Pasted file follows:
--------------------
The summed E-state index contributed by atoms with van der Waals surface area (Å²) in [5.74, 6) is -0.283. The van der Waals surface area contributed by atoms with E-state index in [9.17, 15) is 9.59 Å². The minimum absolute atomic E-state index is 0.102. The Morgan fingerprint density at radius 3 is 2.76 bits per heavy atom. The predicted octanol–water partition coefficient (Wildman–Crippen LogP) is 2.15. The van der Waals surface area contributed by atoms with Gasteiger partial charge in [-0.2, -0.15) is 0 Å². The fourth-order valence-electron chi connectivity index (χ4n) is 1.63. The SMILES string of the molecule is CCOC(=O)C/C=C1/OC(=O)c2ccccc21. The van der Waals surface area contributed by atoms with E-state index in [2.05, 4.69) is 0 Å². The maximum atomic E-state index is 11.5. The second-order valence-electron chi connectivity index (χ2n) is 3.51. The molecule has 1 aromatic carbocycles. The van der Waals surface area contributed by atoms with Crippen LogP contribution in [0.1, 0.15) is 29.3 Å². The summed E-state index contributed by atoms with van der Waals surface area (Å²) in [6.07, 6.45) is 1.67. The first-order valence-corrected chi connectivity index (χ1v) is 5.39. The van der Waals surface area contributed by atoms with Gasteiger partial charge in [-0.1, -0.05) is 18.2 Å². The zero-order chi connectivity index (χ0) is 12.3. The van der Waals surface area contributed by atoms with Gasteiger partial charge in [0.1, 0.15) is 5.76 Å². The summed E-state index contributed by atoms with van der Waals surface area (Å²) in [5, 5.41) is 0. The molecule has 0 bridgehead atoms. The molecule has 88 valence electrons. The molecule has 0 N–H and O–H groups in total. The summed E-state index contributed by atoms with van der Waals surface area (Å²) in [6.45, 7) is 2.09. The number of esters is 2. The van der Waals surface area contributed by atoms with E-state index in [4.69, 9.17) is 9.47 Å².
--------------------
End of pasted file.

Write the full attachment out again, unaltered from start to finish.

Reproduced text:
The summed E-state index contributed by atoms with van der Waals surface area (Å²) in [5.74, 6) is -0.283. The van der Waals surface area contributed by atoms with E-state index in [9.17, 15) is 9.59 Å². The minimum absolute atomic E-state index is 0.102. The Morgan fingerprint density at radius 3 is 2.76 bits per heavy atom. The predicted octanol–water partition coefficient (Wildman–Crippen LogP) is 2.15. The van der Waals surface area contributed by atoms with Gasteiger partial charge in [-0.2, -0.15) is 0 Å². The fourth-order valence-electron chi connectivity index (χ4n) is 1.63. The SMILES string of the molecule is CCOC(=O)C/C=C1/OC(=O)c2ccccc21. The van der Waals surface area contributed by atoms with E-state index in [2.05, 4.69) is 0 Å². The maximum atomic E-state index is 11.5. The second-order valence-electron chi connectivity index (χ2n) is 3.51. The molecule has 1 aromatic carbocycles. The van der Waals surface area contributed by atoms with Crippen LogP contribution in [0.1, 0.15) is 29.3 Å². The summed E-state index contributed by atoms with van der Waals surface area (Å²) in [6.07, 6.45) is 1.67. The first-order valence-corrected chi connectivity index (χ1v) is 5.39. The van der Waals surface area contributed by atoms with Gasteiger partial charge in [-0.1, -0.05) is 18.2 Å². The zero-order chi connectivity index (χ0) is 12.3. The van der Waals surface area contributed by atoms with Gasteiger partial charge in [0.1, 0.15) is 5.76 Å². The summed E-state index contributed by atoms with van der Waals surface area (Å²) in [5, 5.41) is 0. The molecule has 0 bridgehead atoms. The molecule has 88 valence electrons. The molecule has 0 N–H and O–H groups in total. The summed E-state index contributed by atoms with van der Waals surface area (Å²) in [6.45, 7) is 2.09. The number of esters is 2. The van der Waals surface area contributed by atoms with E-state index in [4.69, 9.17) is 9.47 Å².